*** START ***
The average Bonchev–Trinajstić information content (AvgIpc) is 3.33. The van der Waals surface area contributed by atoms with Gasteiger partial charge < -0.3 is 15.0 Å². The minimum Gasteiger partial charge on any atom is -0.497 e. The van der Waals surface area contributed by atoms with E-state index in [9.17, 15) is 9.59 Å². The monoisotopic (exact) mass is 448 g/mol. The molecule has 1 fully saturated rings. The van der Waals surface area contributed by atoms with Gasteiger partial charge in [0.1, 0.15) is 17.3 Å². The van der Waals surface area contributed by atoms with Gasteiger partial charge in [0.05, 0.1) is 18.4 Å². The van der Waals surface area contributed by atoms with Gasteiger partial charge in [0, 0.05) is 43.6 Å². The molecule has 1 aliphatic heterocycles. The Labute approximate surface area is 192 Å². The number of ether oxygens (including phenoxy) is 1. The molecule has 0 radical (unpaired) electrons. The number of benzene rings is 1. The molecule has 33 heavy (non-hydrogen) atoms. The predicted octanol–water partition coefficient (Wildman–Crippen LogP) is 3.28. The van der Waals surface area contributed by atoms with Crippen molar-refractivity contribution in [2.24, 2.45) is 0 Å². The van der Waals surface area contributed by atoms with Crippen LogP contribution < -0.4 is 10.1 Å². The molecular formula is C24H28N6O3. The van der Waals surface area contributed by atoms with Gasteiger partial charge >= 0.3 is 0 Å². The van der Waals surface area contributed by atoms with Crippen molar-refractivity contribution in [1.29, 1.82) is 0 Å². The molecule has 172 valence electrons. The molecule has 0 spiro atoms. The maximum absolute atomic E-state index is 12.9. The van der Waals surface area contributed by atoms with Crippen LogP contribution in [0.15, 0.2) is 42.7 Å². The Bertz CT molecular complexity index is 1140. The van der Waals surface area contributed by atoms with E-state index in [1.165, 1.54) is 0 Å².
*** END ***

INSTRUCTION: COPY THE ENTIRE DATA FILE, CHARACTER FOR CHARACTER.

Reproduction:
The average Bonchev–Trinajstić information content (AvgIpc) is 3.33. The van der Waals surface area contributed by atoms with Gasteiger partial charge < -0.3 is 15.0 Å². The minimum Gasteiger partial charge on any atom is -0.497 e. The van der Waals surface area contributed by atoms with E-state index in [9.17, 15) is 9.59 Å². The monoisotopic (exact) mass is 448 g/mol. The molecule has 1 fully saturated rings. The van der Waals surface area contributed by atoms with Gasteiger partial charge in [0.1, 0.15) is 17.3 Å². The van der Waals surface area contributed by atoms with Gasteiger partial charge in [0.05, 0.1) is 18.4 Å². The van der Waals surface area contributed by atoms with Gasteiger partial charge in [0, 0.05) is 43.6 Å². The molecule has 1 aliphatic heterocycles. The Labute approximate surface area is 192 Å². The number of ether oxygens (including phenoxy) is 1. The molecule has 0 radical (unpaired) electrons. The number of benzene rings is 1. The molecule has 33 heavy (non-hydrogen) atoms. The predicted octanol–water partition coefficient (Wildman–Crippen LogP) is 3.28. The van der Waals surface area contributed by atoms with Crippen molar-refractivity contribution in [2.24, 2.45) is 0 Å². The van der Waals surface area contributed by atoms with Crippen LogP contribution < -0.4 is 10.1 Å². The molecular formula is C24H28N6O3. The van der Waals surface area contributed by atoms with Gasteiger partial charge >= 0.3 is 0 Å². The van der Waals surface area contributed by atoms with Crippen molar-refractivity contribution in [1.29, 1.82) is 0 Å². The molecule has 172 valence electrons. The molecule has 0 spiro atoms. The maximum absolute atomic E-state index is 12.9. The van der Waals surface area contributed by atoms with Crippen LogP contribution in [0.15, 0.2) is 42.7 Å². The Bertz CT molecular complexity index is 1140. The van der Waals surface area contributed by atoms with E-state index in [1.165, 1.54) is 0 Å².